Author: Max Mauldin*
Editor: Jeff T. Watson
On the same day the Supreme Court issued its much-anticipated decision in TC Heartland v. Kraft, the Court also granted a petition for writ of certiorari in SAS Institute Inc. v. Lee. The question presented in that petition is whether the PTAB must issue a final written decision as to every claim challenged by the petitioner in an IPR petition or only some of the challenged claims.
SAS, the IPR petitioner, presents the question as one of statutory interpretation. The relevant statute states that the PTAB “shall issue a final written decision with respect to the patentability of any patent claim challenged by the petitioner . . . .” 35 U.S.C. § 318(a). The threshold for instituting an IPR is whether there is a “reasonable likelihood that the petitioner would prevail with respect to at least 1 of the claims challenged in the petition.” 35 U.S.C. § 314(a). SAS argues that every claim in the original petition should be addressed in the final written decision if this threshold is met.
The USPTO argues that the PTAB should not be required to address non-instituted claims in final written decisions. The Federal Circuit agreed, finding a distinction between the threshold decision to institute and the final written decision. More specifically, the Federal Circuit noted that the final written decision statutory subsection describes “claims challenged by the petitioner,” whereas the institution decision statutory subsection describes “claims challenged in the petition.” According to the Federal Circuit, the differing language of these two subsections implies a distinction and does not foreclose a claim-by-claim approach.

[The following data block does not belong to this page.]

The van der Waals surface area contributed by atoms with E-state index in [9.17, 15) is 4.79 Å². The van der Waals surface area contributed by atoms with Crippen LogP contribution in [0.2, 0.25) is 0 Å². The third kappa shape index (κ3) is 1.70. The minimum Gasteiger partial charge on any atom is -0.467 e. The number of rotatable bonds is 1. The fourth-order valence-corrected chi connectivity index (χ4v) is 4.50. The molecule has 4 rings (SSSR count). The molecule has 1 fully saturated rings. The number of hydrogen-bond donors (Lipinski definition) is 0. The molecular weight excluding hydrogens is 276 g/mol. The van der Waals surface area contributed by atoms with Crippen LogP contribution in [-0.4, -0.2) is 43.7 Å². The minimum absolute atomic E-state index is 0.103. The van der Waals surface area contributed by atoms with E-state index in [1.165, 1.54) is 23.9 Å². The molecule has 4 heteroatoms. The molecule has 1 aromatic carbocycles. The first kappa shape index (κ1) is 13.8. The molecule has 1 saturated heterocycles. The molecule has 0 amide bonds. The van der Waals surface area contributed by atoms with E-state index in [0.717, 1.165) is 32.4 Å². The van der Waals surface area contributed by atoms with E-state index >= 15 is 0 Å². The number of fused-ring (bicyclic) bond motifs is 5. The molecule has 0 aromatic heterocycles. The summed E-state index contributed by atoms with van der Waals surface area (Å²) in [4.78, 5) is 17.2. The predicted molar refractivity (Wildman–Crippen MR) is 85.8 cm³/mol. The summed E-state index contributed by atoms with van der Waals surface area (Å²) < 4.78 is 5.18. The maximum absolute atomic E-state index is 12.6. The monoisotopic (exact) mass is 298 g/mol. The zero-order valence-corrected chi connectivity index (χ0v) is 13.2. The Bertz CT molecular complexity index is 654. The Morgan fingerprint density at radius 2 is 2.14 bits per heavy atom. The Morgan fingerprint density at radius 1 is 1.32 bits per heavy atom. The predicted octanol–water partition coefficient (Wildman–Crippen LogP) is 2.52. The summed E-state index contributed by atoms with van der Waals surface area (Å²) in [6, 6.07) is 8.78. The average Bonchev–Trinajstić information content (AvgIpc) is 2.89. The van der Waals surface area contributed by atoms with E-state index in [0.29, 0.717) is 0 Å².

If the PTAB must issue a final written decision on each claim regardless of the institution decision, those decisions will be appealable. If non-instituted claims continue to not be addressed in final written decisions, arguments about those claims must be heard in district court.
*Max Mauldin is a Summer Associate at Finnegan
DISCLAIMER: Although we wish to hear from you, information exchanged in this blog cannot and does not create an attorney-client relationship. Please do not post any information that you consider to be personal or confidential. If you wish for Finnegan, Henderson, Farabow, Garrett & Dunner, LLP to consider representing you, in order to establish an attorney-client relationship you must first enter a written representation agreement with Finnegan. Contact us for additional information. One of our lawyers will be happy to discuss the possibility of representation with you. Additional disclaimer information.